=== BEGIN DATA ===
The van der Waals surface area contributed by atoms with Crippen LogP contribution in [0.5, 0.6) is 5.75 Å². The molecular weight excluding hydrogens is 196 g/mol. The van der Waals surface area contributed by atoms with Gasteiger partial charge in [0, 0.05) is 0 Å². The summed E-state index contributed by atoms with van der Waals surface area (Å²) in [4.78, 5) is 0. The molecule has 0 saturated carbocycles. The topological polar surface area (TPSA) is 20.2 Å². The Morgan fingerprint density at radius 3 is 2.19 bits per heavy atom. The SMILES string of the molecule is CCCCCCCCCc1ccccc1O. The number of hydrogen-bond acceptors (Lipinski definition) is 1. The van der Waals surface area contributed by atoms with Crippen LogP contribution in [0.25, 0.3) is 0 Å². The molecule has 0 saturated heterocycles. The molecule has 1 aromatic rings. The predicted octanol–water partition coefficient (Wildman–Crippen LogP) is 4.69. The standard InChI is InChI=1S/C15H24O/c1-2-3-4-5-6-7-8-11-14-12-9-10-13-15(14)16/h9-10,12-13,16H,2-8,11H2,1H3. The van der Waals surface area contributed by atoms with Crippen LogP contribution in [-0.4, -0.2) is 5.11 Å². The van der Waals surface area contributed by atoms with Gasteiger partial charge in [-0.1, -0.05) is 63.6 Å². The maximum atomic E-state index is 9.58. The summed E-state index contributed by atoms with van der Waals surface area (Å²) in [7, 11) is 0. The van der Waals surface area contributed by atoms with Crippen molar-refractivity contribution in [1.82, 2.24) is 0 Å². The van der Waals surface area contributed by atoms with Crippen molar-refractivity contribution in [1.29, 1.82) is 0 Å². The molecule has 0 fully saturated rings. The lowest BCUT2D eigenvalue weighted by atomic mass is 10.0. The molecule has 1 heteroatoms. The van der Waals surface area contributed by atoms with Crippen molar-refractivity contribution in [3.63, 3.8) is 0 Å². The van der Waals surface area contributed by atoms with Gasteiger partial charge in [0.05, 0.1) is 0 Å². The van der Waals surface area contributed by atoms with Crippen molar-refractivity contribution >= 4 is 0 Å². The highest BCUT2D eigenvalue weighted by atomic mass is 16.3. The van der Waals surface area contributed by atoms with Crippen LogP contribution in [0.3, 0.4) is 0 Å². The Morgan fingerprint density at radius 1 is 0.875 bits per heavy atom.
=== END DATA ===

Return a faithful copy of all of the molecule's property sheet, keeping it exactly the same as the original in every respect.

The van der Waals surface area contributed by atoms with Crippen LogP contribution in [0.5, 0.6) is 5.75 Å². The molecular weight excluding hydrogens is 196 g/mol. The van der Waals surface area contributed by atoms with Gasteiger partial charge in [0, 0.05) is 0 Å². The summed E-state index contributed by atoms with van der Waals surface area (Å²) in [4.78, 5) is 0. The molecule has 0 saturated carbocycles. The topological polar surface area (TPSA) is 20.2 Å². The Morgan fingerprint density at radius 3 is 2.19 bits per heavy atom. The SMILES string of the molecule is CCCCCCCCCc1ccccc1O. The number of hydrogen-bond acceptors (Lipinski definition) is 1. The van der Waals surface area contributed by atoms with Crippen LogP contribution in [0.25, 0.3) is 0 Å². The molecule has 0 saturated heterocycles. The molecule has 1 aromatic rings. The predicted octanol–water partition coefficient (Wildman–Crippen LogP) is 4.69. The standard InChI is InChI=1S/C15H24O/c1-2-3-4-5-6-7-8-11-14-12-9-10-13-15(14)16/h9-10,12-13,16H,2-8,11H2,1H3. The van der Waals surface area contributed by atoms with Crippen LogP contribution in [-0.4, -0.2) is 5.11 Å². The van der Waals surface area contributed by atoms with Gasteiger partial charge in [-0.1, -0.05) is 63.6 Å². The maximum atomic E-state index is 9.58. The summed E-state index contributed by atoms with van der Waals surface area (Å²) in [7, 11) is 0. The van der Waals surface area contributed by atoms with Crippen molar-refractivity contribution in [1.82, 2.24) is 0 Å². The van der Waals surface area contributed by atoms with Crippen molar-refractivity contribution in [1.29, 1.82) is 0 Å². The molecule has 0 fully saturated rings. The lowest BCUT2D eigenvalue weighted by atomic mass is 10.0. The molecule has 1 heteroatoms. The van der Waals surface area contributed by atoms with Crippen molar-refractivity contribution in [3.63, 3.8) is 0 Å². The van der Waals surface area contributed by atoms with Gasteiger partial charge in [0.05, 0.1) is 0 Å². The van der Waals surface area contributed by atoms with Crippen molar-refractivity contribution >= 4 is 0 Å². The highest BCUT2D eigenvalue weighted by atomic mass is 16.3. The van der Waals surface area contributed by atoms with Crippen LogP contribution in [0.3, 0.4) is 0 Å². The Morgan fingerprint density at radius 1 is 0.875 bits per heavy atom.